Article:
Archive

Monthly Archives: September 2013

photoI am going to try very hard to say more than, “This film is absolutely fantastic, everyone should see it because it is wonderful, you have no idea,” because I definitely feel that way about this film, and that’s a very big deal to me.

Originally, this was not on my list at all. Actually, as you can see from photos, what was originally a 3-film plan, became a 5-film plan. Actually, even before that I only planned to see one film, but apparently, this is what film festivals are like. Anyway, this film wasn’t on my list because I personally avoided it because of Keira Knightley, for no reasons other than the fact that I do not like her acting.

I am glad that I gave it the benefit of the doubt, regardless of her presence.

To start, the film has a simple premise:

Keira Knightley, Mark Ruffalo and Catherine Keener star in this soul-stirring music industry drama about an undiscovered young singer and a washed-up producer. These lost souls meet, see something special in the other and ultimately make beautiful music together in this latest film from Once writer-director John Carney (from Tiff.net).

At first, it almost sounded cliche to me, and as someone who was not familiar with Carney’s work, I went in face first with no clue. In the end, going at it that way was the best thing ever.

The movie is about making beautiful music in the streets of New York. And I don’t mean being in New York and recording in a studio there, they actually made music on the streets and recorded an entire album. A love-story to New York that was beautiful, and whimsical and inspiring. The film was frank, witty and fantastic, and I fell in love with every single character, up to and including Greta (Knightley).

Photo by Andrew Schwartz

Photo by Andrew Schwartz

Greta is a wonderful character through and through. She was beautiful written and executed perfectly for the audience. She is poised without being stuck-up, and smart without being cocky. She writes songs for her own pleasure and hates seeing her face on the camera. She is shy, but confident, and loves her work. She is vulnerable, and real and everything that we all are when we are down on our luck, and how we are when things are finally looking up. She was cursed with a love for a guy (Adam Levine) who was too quick to draw, too much of a rockstar, and blessed with a best friend (James Corden) who is there for her through it all. Knightley and Corden’s on-screen BFFness was probably my favourite part of the whole thing. They had such wonderful rapport and chemistry, and Corden’s presence made Knightley so much more human and real than her former period-movie counterparts. In the end, with his initial help, and later on Dan’s (Ruffalo), Greta finds her place in a city where she felt lost and alone.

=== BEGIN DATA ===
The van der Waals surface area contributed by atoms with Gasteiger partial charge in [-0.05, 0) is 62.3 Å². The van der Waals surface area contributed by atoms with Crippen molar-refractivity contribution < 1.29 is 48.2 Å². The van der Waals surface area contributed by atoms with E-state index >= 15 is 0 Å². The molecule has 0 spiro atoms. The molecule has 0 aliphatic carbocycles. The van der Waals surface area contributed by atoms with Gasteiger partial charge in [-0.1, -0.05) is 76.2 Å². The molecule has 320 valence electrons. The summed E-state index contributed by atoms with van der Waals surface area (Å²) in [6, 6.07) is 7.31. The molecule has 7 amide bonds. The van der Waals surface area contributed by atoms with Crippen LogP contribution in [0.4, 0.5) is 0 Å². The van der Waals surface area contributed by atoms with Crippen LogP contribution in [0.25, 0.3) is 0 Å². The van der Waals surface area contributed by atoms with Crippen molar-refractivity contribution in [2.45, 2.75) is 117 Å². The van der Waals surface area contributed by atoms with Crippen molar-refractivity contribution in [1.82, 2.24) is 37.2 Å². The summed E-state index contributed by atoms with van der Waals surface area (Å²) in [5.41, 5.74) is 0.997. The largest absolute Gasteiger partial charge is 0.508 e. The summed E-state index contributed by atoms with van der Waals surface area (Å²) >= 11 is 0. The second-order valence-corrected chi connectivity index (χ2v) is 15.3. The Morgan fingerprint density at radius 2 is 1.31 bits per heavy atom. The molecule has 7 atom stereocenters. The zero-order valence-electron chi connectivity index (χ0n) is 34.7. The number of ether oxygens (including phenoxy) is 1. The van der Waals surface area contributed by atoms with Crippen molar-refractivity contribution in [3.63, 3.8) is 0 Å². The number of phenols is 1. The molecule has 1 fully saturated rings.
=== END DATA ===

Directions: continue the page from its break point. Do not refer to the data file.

Dan, a washed-up producer that was recently fired by his partner (Mos Def) and was about to off himself, until he heard Greta’s song. This first encounter was a beautiful one. While everyone heard Greta’s song as something that was boring and whining, Dan heard something else entirely. His (drunken) mind completed the song, and you just have to see the film to see what I’m talking about when I say that it is magical. Yep, that’s definitely the word for it, magical. He is cantankerous, vulgar and fantastically smart, and when he first meets Greta, they bash heads, almost immediately. Like Greta, he is lost, cursed by love and forgotten by love, but it definitely gets better for him. He finds his roots back into what made him who he was, both in terms of who he is as a person and as a family man. His side of the story have such a realistic end, and it definitely makes me want to say that this is one of the best films I’ve seen in a long time.

The film is funny, quirky and real. I think those are the best three words I can associate with it. Regardless of the fact that there are big musicians in it playing, well, musicians, it still had such a everyday life feel to it that didn’t make it absurd. Like the film before this, I definitely recommend that everyone see CAN A SONG SAVE YOUR LIFE? when it gets a full release. Because why wouldn’t it? It’s bloody brilliant.

Q&A portion included John Carney, who is hilarious and brilliant. I laughed so hard the whole time, and he definitely said a lot of gold throughout.

“Adam Levine is so good looking, it’s fucking annoying.